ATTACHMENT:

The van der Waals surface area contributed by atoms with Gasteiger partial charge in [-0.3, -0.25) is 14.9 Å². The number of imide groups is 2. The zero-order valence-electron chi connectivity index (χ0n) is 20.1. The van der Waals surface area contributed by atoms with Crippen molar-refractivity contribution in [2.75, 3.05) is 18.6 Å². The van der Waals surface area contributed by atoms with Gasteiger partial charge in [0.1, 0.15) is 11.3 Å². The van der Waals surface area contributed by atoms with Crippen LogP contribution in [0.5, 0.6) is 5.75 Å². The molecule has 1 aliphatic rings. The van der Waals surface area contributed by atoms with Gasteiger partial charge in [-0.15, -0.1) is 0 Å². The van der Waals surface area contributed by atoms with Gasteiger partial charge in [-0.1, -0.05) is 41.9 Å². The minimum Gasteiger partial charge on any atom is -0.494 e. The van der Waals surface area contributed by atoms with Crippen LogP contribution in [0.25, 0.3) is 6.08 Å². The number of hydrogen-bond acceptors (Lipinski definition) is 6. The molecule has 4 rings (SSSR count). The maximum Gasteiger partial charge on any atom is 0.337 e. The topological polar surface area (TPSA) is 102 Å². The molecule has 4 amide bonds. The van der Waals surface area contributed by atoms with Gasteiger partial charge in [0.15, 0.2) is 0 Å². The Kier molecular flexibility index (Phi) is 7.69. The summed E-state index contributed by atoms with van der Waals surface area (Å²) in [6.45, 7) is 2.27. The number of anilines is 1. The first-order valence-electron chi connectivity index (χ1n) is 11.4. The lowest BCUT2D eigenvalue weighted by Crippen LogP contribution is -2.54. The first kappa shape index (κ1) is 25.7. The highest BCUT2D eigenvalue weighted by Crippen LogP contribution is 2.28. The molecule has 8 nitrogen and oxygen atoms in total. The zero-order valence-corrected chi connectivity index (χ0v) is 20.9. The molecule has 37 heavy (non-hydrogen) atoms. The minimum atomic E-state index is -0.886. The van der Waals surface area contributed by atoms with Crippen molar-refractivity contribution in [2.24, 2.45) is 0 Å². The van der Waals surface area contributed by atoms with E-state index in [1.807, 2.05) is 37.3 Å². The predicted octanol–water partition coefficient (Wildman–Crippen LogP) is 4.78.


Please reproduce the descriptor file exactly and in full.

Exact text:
The van der Waals surface area contributed by atoms with Gasteiger partial charge in [-0.3, -0.25) is 14.9 Å². The number of imide groups is 2. The zero-order valence-electron chi connectivity index (χ0n) is 20.1. The van der Waals surface area contributed by atoms with Crippen molar-refractivity contribution in [2.75, 3.05) is 18.6 Å². The van der Waals surface area contributed by atoms with Gasteiger partial charge in [0.1, 0.15) is 11.3 Å². The van der Waals surface area contributed by atoms with Crippen LogP contribution in [0.5, 0.6) is 5.75 Å². The molecule has 1 aliphatic rings. The van der Waals surface area contributed by atoms with Gasteiger partial charge in [-0.15, -0.1) is 0 Å². The van der Waals surface area contributed by atoms with Gasteiger partial charge in [-0.1, -0.05) is 41.9 Å². The minimum Gasteiger partial charge on any atom is -0.494 e. The van der Waals surface area contributed by atoms with Crippen LogP contribution in [0.25, 0.3) is 6.08 Å². The number of hydrogen-bond acceptors (Lipinski definition) is 6. The molecule has 4 rings (SSSR count). The maximum Gasteiger partial charge on any atom is 0.337 e. The topological polar surface area (TPSA) is 102 Å². The molecule has 4 amide bonds. The van der Waals surface area contributed by atoms with Gasteiger partial charge in [0.15, 0.2) is 0 Å². The Kier molecular flexibility index (Phi) is 7.69. The summed E-state index contributed by atoms with van der Waals surface area (Å²) in [6.45, 7) is 2.27. The number of anilines is 1. The first-order valence-electron chi connectivity index (χ1n) is 11.4. The lowest BCUT2D eigenvalue weighted by Crippen LogP contribution is -2.54. The first kappa shape index (κ1) is 25.7. The highest BCUT2D eigenvalue weighted by Crippen LogP contribution is 2.28. The molecule has 8 nitrogen and oxygen atoms in total. The zero-order valence-corrected chi connectivity index (χ0v) is 20.9. The molecule has 37 heavy (non-hydrogen) atoms. The minimum atomic E-state index is -0.886. The van der Waals surface area contributed by atoms with Crippen molar-refractivity contribution in [2.24, 2.45) is 0 Å². The van der Waals surface area contributed by atoms with E-state index in [1.807, 2.05) is 37.3 Å². The predicted octanol–water partition coefficient (Wildman–Crippen LogP) is 4.78.